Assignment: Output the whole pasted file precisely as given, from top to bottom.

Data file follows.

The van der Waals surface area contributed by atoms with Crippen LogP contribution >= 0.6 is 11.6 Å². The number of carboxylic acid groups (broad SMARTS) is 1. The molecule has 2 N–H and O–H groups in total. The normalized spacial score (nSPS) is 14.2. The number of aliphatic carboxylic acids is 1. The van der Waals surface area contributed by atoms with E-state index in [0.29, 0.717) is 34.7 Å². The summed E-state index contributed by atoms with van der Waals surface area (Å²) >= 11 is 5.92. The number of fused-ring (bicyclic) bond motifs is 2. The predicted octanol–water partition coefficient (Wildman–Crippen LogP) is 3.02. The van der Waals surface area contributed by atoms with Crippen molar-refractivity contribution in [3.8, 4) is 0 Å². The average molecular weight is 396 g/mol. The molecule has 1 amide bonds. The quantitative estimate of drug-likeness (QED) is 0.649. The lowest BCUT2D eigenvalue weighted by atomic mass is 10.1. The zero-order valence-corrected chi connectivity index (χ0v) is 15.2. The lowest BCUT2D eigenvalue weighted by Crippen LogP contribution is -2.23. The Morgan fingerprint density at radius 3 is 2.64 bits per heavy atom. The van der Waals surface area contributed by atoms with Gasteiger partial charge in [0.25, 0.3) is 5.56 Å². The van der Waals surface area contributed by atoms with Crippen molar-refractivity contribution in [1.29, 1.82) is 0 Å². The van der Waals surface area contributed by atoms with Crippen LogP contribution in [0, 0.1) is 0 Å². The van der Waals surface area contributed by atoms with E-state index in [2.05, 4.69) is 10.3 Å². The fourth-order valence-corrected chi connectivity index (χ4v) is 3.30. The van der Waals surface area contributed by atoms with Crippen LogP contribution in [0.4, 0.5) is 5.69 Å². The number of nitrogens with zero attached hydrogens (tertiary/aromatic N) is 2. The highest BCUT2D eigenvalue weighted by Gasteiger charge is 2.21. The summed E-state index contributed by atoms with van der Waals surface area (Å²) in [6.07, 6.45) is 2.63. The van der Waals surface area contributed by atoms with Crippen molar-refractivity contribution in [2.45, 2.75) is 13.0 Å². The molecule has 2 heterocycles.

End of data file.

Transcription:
The van der Waals surface area contributed by atoms with Crippen LogP contribution >= 0.6 is 11.6 Å². The number of carboxylic acid groups (broad SMARTS) is 1. The molecule has 2 N–H and O–H groups in total. The normalized spacial score (nSPS) is 14.2. The number of aliphatic carboxylic acids is 1. The van der Waals surface area contributed by atoms with E-state index in [0.29, 0.717) is 34.7 Å². The summed E-state index contributed by atoms with van der Waals surface area (Å²) >= 11 is 5.92. The number of fused-ring (bicyclic) bond motifs is 2. The predicted octanol–water partition coefficient (Wildman–Crippen LogP) is 3.02. The van der Waals surface area contributed by atoms with Crippen molar-refractivity contribution in [3.8, 4) is 0 Å². The average molecular weight is 396 g/mol. The molecule has 1 amide bonds. The quantitative estimate of drug-likeness (QED) is 0.649. The lowest BCUT2D eigenvalue weighted by atomic mass is 10.1. The zero-order valence-corrected chi connectivity index (χ0v) is 15.2. The lowest BCUT2D eigenvalue weighted by Crippen LogP contribution is -2.23. The Morgan fingerprint density at radius 3 is 2.64 bits per heavy atom. The van der Waals surface area contributed by atoms with Gasteiger partial charge in [0.25, 0.3) is 5.56 Å². The van der Waals surface area contributed by atoms with Crippen molar-refractivity contribution in [1.29, 1.82) is 0 Å². The van der Waals surface area contributed by atoms with Crippen LogP contribution in [0, 0.1) is 0 Å². The van der Waals surface area contributed by atoms with E-state index in [2.05, 4.69) is 10.3 Å². The fourth-order valence-corrected chi connectivity index (χ4v) is 3.30. The van der Waals surface area contributed by atoms with Crippen LogP contribution in [0.4, 0.5) is 5.69 Å². The number of nitrogens with zero attached hydrogens (tertiary/aromatic N) is 2. The highest BCUT2D eigenvalue weighted by Gasteiger charge is 2.21. The summed E-state index contributed by atoms with van der Waals surface area (Å²) in [6.07, 6.45) is 2.63. The van der Waals surface area contributed by atoms with Crippen molar-refractivity contribution in [2.45, 2.75) is 13.0 Å². The molecule has 2 heterocycles.